Uni student Mitchell Drover walks 1,000 km for Take 3!

Mitchell Drover, a 25-year-old architecture student at Newcastle University just completed a 1,000 km walk from Melbourne to Newcastle to encourage awareness of conservation issues and raise funds for Take 3 and the Australian Conservation Society (ACS).

Mitch grew up in the small coastal town of Port Macquarie, NSW and says he has always been aware of the need to keep our beaches and oceans clean. “As plastic pollution is killing wildlife and threatening the health of the planet, I want to support Take 3’s goal to close the gap through inspiration that inspires participation.”

Mitch was motivated to take on this challenge by what he was experiencing in the course of his studies. He had concerns about the sustainability of some of the practices he was seeing in the field of architecture and, being a self-proclaimed ‘curious fellow’ and lover of puzzles, he embraced the opportunity to make an impact. 

Raising money and promoting awareness of important issues through personal challenges like this are not new to Mitch. Previously he has run a half-marathon to support the Black Dog Institute, and raised funds for a village in Bali that was suffering economic hardship during the COVID-19 pandemic. 

Mitch raised just over $11,500 during his walk, beating his initial target by more than $1,500. The funds will be split equally between Take 3 and ACA. He chose to support Take 3 because of his long-held passion for ocean conservation and his belief in the power of education. “My perspective is that this planet, out of the millions of planets in the universe, was lucky enough to be able to cultivate life, and we are even luckier to be able to enjoy it. I want future generations to be able to enjoy it just as much as we have. This is why I’ve always been impressed by Take 3’s approach”, he said. “Instead of trying to fix the problem after it has happened, they are trying to nip it in the bud by educating the next generation.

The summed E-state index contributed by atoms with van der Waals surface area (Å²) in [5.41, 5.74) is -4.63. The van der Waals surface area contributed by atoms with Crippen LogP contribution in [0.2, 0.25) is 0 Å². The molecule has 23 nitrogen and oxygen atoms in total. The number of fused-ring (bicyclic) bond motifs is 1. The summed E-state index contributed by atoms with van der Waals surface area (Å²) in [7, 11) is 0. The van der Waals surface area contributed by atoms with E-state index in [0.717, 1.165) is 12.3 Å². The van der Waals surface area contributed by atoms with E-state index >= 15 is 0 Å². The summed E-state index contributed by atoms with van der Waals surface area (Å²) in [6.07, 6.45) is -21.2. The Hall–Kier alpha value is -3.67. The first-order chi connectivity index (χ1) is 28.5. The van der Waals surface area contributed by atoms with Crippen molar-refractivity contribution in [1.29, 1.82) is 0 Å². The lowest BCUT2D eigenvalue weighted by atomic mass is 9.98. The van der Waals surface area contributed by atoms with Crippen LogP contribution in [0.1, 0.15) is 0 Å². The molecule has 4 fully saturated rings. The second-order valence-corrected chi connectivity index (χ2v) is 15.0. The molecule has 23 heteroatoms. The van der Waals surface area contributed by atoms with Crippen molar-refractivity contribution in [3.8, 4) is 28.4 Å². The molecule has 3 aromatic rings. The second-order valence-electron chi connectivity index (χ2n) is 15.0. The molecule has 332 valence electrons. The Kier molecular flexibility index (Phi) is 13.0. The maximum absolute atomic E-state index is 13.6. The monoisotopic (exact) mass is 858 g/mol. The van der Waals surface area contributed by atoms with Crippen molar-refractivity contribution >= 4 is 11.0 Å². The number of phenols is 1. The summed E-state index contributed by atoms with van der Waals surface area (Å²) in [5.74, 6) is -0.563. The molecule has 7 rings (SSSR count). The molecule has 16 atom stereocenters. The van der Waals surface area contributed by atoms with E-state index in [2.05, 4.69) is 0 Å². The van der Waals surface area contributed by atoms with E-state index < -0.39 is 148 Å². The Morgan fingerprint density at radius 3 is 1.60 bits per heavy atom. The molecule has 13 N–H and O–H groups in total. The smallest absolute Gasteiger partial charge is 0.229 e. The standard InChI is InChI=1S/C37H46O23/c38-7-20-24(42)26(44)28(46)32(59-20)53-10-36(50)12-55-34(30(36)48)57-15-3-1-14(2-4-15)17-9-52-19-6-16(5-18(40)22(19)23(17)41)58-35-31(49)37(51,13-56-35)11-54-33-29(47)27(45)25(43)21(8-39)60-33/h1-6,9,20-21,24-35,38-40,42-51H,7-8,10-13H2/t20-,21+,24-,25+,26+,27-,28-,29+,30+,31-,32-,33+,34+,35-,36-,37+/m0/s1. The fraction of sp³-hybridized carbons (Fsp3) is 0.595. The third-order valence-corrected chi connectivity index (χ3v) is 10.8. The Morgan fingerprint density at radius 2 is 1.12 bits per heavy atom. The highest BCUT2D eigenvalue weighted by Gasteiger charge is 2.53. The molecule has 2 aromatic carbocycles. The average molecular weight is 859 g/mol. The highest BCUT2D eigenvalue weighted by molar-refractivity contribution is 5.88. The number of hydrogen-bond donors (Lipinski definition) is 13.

Mitch visiting Take 3’s HQ at Long Jetty on his final journey home to Newcastle, NSW

Mitch’s walk took 31 days, including two rest days. He did the walk entirely alone – just himself, his backpack and the open road. One of the highlights of the trip was the people he met along the way. Mitch wanted to spread environmental awareness as he went, and he said the best thing about the walk was meeting so many people from different walks of life who shared similar concerns about the environment and who were doing their part to help solve the problems. He ended the walk convinced that people are not as divided on the issue of environmental conservation as we are led to believe. 

Miraculously, given how wet the weather has been this year, Mitch wasn’t troubled by the rain until the very last day of his walk when his jacket, pants and boots were drenched in a torrential downpour. At about 8 km from the finish, he changed into board shorts and thongs, crossing the finish line in fine style!

So what’s next for Mitch? “I don’t have any other challenges lined up right now”, he said  “I’m in my third year at university so my aim is to finish my degree. But once that is done, I’m sure I’ll be looking around for new ways to raise awareness about conservation and sustainability issues.”  

From everyone at Take 3, congratulations on completing this mammoth challenge, Mitch, and thank you for your dedication to the planet!